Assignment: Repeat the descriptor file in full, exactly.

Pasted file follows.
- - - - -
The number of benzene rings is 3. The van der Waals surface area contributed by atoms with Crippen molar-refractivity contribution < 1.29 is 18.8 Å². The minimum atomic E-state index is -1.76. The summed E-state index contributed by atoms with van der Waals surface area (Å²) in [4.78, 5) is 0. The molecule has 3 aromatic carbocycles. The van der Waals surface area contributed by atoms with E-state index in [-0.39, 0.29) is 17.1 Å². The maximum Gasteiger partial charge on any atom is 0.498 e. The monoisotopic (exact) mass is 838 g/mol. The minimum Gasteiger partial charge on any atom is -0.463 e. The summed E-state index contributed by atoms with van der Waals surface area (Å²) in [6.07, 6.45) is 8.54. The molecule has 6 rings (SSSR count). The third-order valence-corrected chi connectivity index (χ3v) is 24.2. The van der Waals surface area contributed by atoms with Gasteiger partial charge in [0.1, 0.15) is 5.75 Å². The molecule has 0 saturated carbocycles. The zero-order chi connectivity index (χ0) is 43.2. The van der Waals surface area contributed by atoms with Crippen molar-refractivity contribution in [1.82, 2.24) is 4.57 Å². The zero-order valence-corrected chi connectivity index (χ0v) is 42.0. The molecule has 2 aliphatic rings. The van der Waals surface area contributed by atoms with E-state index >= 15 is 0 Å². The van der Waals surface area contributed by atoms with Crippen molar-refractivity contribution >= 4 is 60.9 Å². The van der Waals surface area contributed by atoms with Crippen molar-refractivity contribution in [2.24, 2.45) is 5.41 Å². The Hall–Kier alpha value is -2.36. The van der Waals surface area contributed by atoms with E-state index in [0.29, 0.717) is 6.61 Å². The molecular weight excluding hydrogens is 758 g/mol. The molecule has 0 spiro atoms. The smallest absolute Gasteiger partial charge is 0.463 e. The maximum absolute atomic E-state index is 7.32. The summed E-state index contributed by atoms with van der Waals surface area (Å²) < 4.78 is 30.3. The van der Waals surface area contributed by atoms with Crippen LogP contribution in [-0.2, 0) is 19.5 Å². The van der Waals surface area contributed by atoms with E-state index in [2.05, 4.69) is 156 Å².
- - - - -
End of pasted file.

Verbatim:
The number of benzene rings is 3. The van der Waals surface area contributed by atoms with Crippen molar-refractivity contribution < 1.29 is 18.8 Å². The minimum atomic E-state index is -1.76. The summed E-state index contributed by atoms with van der Waals surface area (Å²) in [4.78, 5) is 0. The molecule has 3 aromatic carbocycles. The van der Waals surface area contributed by atoms with E-state index in [-0.39, 0.29) is 17.1 Å². The maximum Gasteiger partial charge on any atom is 0.498 e. The monoisotopic (exact) mass is 838 g/mol. The minimum Gasteiger partial charge on any atom is -0.463 e. The summed E-state index contributed by atoms with van der Waals surface area (Å²) in [6.07, 6.45) is 8.54. The molecule has 6 rings (SSSR count). The third-order valence-corrected chi connectivity index (χ3v) is 24.2. The van der Waals surface area contributed by atoms with Gasteiger partial charge in [0.1, 0.15) is 5.75 Å². The molecule has 0 saturated carbocycles. The zero-order chi connectivity index (χ0) is 43.2. The van der Waals surface area contributed by atoms with Crippen molar-refractivity contribution in [1.82, 2.24) is 4.57 Å². The zero-order valence-corrected chi connectivity index (χ0v) is 42.0. The molecule has 2 aliphatic rings. The van der Waals surface area contributed by atoms with E-state index >= 15 is 0 Å². The van der Waals surface area contributed by atoms with Crippen molar-refractivity contribution >= 4 is 60.9 Å². The van der Waals surface area contributed by atoms with Crippen molar-refractivity contribution in [2.24, 2.45) is 5.41 Å². The Hall–Kier alpha value is -2.36. The van der Waals surface area contributed by atoms with E-state index in [0.29, 0.717) is 6.61 Å². The molecular weight excluding hydrogens is 758 g/mol. The molecule has 0 spiro atoms. The smallest absolute Gasteiger partial charge is 0.463 e. The maximum absolute atomic E-state index is 7.32. The summed E-state index contributed by atoms with van der Waals surface area (Å²) < 4.78 is 30.3. The van der Waals surface area contributed by atoms with Crippen LogP contribution in [-0.2, 0) is 19.5 Å². The van der Waals surface area contributed by atoms with E-state index in [2.05, 4.69) is 156 Å².